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is there an easy way, to see which ports are open on my Android device and a way to close the open ports?

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4 Answers 4

  1. Create a wifi hotspot on your phone
  2. Connect your computer to the hotspot
  3. use ipconfig or ifconfig to know the gateway IP adresse ( ie: your phone's IP adress )
  4. Download nmap : http://nmap.org/
  5. Use the nmap command : nmap -sS -Pn -p- your_phone_ip_adress

the open TCP ports will be shown as follow :

65531 closed ports PORT
53/tcp open domain
8187/tcp open unknown
38647/tcp open unknown
42761/tcp open unknown MAC Address: A4:9A:58:::** (Samsung Electronics Co.)

  • PS : For UDP ports use: nmap -sU -Pn -p- your_phone_ip_adress
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Good idea, I used this one. –  polym Nov 17 '14 at 14:56
I guess the list here is the result for the open ports in TCP. Can you post the result for UDP so everyone have it here handy instead of setting up the ambience and texting by ourselfs? –  Fabricio PH Dec 5 '14 at 1:45

You cannot ping a specific port. A "ping" is an ICMP echo request. ICMP is an internet layer protocol and as such has no concept of a "port".

You could use a Socket to attempt to establish a TCP connection to the port. If it connects, then something was listening for TCP connections. If it doesn't connect, then it was unreachable in some way.

You could use a DatagramSocket to attempt to send a packet to the port. If it succeeds, then something is probably receiving data. If it fails, then something definitely went wrong (incidentally, an ICMP error message is sent back if a UDP packet is received that is addressed to a port that is not open for UDP, or if something actively refuses the packet on the way).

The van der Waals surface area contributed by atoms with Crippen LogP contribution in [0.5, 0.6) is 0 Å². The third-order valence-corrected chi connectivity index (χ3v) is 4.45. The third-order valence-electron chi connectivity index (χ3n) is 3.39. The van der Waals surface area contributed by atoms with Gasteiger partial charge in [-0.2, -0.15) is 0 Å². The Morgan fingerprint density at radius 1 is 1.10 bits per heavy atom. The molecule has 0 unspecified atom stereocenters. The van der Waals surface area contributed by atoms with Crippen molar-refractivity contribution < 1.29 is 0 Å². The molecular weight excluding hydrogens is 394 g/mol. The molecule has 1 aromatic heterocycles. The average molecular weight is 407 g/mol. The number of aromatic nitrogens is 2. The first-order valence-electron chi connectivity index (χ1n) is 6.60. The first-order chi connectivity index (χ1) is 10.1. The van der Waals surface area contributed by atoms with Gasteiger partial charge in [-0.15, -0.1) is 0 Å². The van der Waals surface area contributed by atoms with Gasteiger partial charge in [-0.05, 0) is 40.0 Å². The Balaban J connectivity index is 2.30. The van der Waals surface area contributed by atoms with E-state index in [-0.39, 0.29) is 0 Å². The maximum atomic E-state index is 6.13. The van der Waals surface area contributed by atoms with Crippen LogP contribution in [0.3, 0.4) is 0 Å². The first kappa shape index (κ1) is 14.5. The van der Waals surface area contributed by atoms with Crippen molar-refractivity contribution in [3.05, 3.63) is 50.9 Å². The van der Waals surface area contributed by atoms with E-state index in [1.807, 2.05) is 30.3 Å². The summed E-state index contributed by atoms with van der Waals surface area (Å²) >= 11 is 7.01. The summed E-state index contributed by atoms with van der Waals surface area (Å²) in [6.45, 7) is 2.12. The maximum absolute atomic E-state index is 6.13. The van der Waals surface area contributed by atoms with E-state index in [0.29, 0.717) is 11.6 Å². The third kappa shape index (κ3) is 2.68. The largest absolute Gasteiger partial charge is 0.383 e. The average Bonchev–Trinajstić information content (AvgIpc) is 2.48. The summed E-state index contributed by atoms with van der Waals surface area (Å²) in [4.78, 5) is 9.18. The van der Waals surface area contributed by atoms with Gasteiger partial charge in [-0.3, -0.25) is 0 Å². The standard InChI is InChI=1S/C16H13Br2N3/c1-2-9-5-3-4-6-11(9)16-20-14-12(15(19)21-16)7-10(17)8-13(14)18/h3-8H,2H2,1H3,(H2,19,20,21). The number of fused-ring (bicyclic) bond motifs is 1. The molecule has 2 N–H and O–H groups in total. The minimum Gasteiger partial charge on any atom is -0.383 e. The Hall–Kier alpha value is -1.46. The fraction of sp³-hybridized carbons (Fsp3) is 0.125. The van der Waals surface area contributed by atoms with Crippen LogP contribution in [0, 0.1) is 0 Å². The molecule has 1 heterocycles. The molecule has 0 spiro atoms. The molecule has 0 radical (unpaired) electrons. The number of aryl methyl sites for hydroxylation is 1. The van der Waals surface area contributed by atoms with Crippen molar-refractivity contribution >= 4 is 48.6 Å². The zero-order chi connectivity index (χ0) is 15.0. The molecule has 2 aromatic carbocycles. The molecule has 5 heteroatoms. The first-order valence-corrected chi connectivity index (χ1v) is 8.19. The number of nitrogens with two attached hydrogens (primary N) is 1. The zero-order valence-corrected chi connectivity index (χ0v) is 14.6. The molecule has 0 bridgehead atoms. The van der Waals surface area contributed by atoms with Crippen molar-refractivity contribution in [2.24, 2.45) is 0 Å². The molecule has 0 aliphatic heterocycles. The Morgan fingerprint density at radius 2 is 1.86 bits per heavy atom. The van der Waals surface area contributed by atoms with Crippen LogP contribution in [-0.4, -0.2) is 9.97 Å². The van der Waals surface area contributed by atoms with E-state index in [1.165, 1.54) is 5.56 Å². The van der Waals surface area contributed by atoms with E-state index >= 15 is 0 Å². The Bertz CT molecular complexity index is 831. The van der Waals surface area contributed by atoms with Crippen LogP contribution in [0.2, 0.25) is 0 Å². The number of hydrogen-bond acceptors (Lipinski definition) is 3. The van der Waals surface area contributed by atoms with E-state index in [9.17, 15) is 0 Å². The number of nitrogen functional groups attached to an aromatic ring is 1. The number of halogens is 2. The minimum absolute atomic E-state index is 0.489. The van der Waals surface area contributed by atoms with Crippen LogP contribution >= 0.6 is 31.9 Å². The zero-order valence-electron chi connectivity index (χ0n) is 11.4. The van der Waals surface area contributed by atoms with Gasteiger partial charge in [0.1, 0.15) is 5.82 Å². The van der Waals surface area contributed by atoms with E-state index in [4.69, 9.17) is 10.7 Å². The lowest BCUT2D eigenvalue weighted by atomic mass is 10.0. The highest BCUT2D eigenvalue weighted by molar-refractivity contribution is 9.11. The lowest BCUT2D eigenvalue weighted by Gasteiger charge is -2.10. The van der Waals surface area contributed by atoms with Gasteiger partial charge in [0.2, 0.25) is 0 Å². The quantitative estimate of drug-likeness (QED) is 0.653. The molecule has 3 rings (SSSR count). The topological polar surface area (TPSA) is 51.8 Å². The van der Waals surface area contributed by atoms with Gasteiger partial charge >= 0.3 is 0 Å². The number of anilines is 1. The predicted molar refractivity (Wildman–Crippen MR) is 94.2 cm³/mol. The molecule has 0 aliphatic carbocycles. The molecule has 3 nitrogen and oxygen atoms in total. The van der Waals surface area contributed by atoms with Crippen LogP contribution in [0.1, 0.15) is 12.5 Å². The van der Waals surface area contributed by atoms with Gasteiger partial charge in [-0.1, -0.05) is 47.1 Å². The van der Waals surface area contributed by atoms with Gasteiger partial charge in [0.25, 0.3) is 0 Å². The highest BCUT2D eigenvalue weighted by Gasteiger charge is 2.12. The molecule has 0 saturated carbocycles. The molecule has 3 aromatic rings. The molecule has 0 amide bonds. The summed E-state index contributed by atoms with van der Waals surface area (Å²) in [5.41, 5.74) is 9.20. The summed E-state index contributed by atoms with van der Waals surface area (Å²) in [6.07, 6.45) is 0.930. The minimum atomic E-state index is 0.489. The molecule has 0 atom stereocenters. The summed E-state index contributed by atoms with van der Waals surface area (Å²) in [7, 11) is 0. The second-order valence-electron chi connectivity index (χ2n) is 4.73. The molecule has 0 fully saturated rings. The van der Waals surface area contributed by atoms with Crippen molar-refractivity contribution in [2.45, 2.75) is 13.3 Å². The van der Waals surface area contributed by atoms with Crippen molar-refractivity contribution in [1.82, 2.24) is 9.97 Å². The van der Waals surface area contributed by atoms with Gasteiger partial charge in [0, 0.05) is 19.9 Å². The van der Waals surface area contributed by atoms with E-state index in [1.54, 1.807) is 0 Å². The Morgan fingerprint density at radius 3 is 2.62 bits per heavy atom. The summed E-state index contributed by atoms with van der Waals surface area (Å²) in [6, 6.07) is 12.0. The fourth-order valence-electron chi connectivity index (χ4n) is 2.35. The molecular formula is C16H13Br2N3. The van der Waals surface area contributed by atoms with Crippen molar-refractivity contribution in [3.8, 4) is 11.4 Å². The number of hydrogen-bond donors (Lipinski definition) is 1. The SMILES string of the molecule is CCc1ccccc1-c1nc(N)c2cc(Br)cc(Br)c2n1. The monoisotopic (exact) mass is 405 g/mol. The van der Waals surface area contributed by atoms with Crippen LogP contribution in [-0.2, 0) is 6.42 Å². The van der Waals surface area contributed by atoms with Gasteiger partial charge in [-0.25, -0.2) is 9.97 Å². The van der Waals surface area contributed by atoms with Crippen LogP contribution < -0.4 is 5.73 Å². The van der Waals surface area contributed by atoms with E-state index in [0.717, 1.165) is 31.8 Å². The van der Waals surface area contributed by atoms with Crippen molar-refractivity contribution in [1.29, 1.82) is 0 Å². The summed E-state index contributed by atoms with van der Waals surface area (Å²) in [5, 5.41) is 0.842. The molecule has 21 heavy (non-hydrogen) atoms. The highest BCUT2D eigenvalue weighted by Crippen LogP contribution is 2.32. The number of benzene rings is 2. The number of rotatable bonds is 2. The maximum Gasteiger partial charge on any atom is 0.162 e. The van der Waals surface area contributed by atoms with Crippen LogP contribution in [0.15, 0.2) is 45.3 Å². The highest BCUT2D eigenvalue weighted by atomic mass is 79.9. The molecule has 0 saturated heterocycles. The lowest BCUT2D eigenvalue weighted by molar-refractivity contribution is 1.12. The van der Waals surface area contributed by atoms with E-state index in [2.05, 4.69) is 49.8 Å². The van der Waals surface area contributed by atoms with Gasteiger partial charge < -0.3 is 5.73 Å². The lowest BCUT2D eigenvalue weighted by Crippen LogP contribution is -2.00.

You'd have to use both of the above to check both TCP and UDP.

Note that InetAddress uses an ICMP request as ping by default, but if it does not have permission to do that, it will fall back on attempting to establish a TCP connection instead. However, in the case that it does have permission to generate ICMP packets, there is no way to force it to attempt a TCP connection instead. So if you want to use that method, just use a Socket.

Courtesy Jason C

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This is a direct copy of Jason C's answer stackoverflow.com/questions/18284333/… –  Chris Stratton Mar 8 '14 at 16:29

You can determine the currently open ports by reading the textual /proc pseudo-files such as


This is basically what a netstat command (where implemented) does - you may wish to find and examine the source of a simple netstat implementation (it should be possible to port such to java)

However, when running as an unprivileged app userid, you will only be able to close sockets belonging to your own process (or by roundabout means involving ptrace or process killing, other processes belonging to your userid). Also note that closing a socket does not necessarily make that port available for immediate re-use.

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You can try different network commands through runtime and check the results

// netstat -lptu 
// netstat -vat 

Process su = Runtime.getRuntime().exec("netstat -vat ");
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